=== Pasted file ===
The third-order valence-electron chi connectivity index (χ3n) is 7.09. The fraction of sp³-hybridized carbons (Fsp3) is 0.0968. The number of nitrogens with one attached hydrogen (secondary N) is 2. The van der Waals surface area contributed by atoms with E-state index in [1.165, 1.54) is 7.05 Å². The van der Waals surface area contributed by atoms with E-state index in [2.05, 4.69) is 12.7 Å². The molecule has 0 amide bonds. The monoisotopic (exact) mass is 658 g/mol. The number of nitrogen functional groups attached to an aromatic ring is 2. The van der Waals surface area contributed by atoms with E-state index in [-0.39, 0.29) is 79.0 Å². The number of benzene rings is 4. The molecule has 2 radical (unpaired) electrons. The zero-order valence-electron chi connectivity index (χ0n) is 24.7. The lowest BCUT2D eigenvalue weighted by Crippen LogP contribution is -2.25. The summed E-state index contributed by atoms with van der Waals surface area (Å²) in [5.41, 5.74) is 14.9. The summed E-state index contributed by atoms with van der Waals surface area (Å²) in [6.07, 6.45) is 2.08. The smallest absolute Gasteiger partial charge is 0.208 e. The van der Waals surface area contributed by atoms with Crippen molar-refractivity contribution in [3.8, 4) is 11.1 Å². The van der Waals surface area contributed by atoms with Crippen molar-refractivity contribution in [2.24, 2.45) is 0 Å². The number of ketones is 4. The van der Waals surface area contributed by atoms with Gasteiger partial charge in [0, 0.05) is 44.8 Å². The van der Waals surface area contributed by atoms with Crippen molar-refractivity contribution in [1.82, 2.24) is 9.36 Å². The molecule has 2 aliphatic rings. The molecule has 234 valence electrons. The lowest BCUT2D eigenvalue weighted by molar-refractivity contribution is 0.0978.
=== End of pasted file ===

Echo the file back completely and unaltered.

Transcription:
The third-order valence-electron chi connectivity index (χ3n) is 7.09. The fraction of sp³-hybridized carbons (Fsp3) is 0.0968. The number of nitrogens with one attached hydrogen (secondary N) is 2. The van der Waals surface area contributed by atoms with E-state index in [1.165, 1.54) is 7.05 Å². The van der Waals surface area contributed by atoms with E-state index in [2.05, 4.69) is 12.7 Å². The molecule has 0 amide bonds. The monoisotopic (exact) mass is 658 g/mol. The number of nitrogen functional groups attached to an aromatic ring is 2. The van der Waals surface area contributed by atoms with E-state index in [-0.39, 0.29) is 79.0 Å². The number of benzene rings is 4. The molecule has 2 radical (unpaired) electrons. The zero-order valence-electron chi connectivity index (χ0n) is 24.7. The lowest BCUT2D eigenvalue weighted by Crippen LogP contribution is -2.25. The summed E-state index contributed by atoms with van der Waals surface area (Å²) in [5.41, 5.74) is 14.9. The summed E-state index contributed by atoms with van der Waals surface area (Å²) in [6.07, 6.45) is 2.08. The smallest absolute Gasteiger partial charge is 0.208 e. The van der Waals surface area contributed by atoms with Crippen molar-refractivity contribution in [3.8, 4) is 11.1 Å². The van der Waals surface area contributed by atoms with Crippen molar-refractivity contribution in [2.24, 2.45) is 0 Å². The number of ketones is 4. The van der Waals surface area contributed by atoms with Gasteiger partial charge in [0, 0.05) is 44.8 Å². The van der Waals surface area contributed by atoms with Crippen molar-refractivity contribution in [1.82, 2.24) is 9.36 Å². The molecule has 2 aliphatic rings. The molecule has 234 valence electrons. The lowest BCUT2D eigenvalue weighted by molar-refractivity contribution is 0.0978.